Luigi Maclean’s rise to mainstream notice has been nothing short of miraculous—an astounding run overseen by an Amazing God. Little wonder that his maiden single bears the same title.
Only two years after guesting on mentor Joe Mettle’s Bo Noo Ni (which won 3 awards at the 2018 VGMAs), the touching chanteur now sits among this town’s most beloved vocalists, and could pick up a Ghana Music Award come May 18 for his vocal talent (he’s been nominated alongside King Promise, KiDi, and Akwaboah for Male Vocalist of the Year). The giddy protégé, Maclean had accompanied Mettle up the podium for the plaques a dozen months ago, smiling at everyone. This year, he is up for a laurel of his own.
While he insists there’s still a long way ahead for him, Maclean notes that the opportunities a single verse on Bo Noo Ni has unlocked for him demonstrate exactly the following:
“You’ll never know when that one spark to your greatness will happen.” He snaps his fingers to accentuate “spark.”
“It only takes one thing,” adds Maclean, smiling in appreciation of God’s wonder.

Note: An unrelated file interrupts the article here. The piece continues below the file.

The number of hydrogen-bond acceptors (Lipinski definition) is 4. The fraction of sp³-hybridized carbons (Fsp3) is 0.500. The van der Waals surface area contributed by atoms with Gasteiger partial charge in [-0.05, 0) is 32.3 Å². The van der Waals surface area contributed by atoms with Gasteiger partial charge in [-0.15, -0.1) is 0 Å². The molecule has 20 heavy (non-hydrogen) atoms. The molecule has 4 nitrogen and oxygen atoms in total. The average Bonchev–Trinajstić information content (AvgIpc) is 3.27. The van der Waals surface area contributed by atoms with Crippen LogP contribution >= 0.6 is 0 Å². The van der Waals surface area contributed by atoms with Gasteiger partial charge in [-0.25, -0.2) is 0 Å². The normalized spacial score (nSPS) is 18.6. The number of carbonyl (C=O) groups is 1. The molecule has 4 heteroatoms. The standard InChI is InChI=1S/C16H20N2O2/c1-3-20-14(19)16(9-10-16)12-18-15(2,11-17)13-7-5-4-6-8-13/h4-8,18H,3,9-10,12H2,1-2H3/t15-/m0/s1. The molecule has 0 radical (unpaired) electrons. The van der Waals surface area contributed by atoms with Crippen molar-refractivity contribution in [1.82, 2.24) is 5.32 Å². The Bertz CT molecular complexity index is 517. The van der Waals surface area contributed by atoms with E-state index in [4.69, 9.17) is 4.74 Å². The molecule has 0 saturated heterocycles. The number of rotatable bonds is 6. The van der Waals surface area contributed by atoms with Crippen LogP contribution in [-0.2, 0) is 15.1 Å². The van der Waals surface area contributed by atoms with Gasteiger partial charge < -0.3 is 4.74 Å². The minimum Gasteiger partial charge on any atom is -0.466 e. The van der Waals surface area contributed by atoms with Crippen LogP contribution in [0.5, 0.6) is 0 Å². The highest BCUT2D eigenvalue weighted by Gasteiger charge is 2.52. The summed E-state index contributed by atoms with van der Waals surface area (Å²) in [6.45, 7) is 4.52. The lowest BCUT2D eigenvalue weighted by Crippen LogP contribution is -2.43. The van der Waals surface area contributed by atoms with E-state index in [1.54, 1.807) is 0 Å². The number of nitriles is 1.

Our conversation ensues in a quiet first-floor loft in Achimota this sunny Sabbath. He’s obviously dropped by from church, a crisp smile completing his look that also consists a suit, dress shoes and a sparkling white shirt.
Maclean’s smile never leaves him—it’s part of his charm. For his family and friends, he’s also quite the humour merchant; supplier of frequent rib-scorching laughs.
To start, I inquire about his relationship with ad-libs, seeing as it is among the first thing one notices of his silky, entrancing delivery.
“It’s an expression of one’s heart—the meaning of a song to that person.”
A song’s lyrics constitute the primary tool with which to express theme, “…but when you’re ad-libbing, it’s like you’re at liberty to express the song in a deeper sense,” adds Maclean.
He divulges to me that he’s always been attracted to the technique of ad-libbing. He was instantly attracted to it. As a little boy, when he listened to music with his friends, ad-libs rang loudest for him. His friends obsessed over instrumentation: stylish keyboard placements, a sick bassline, a horn solo…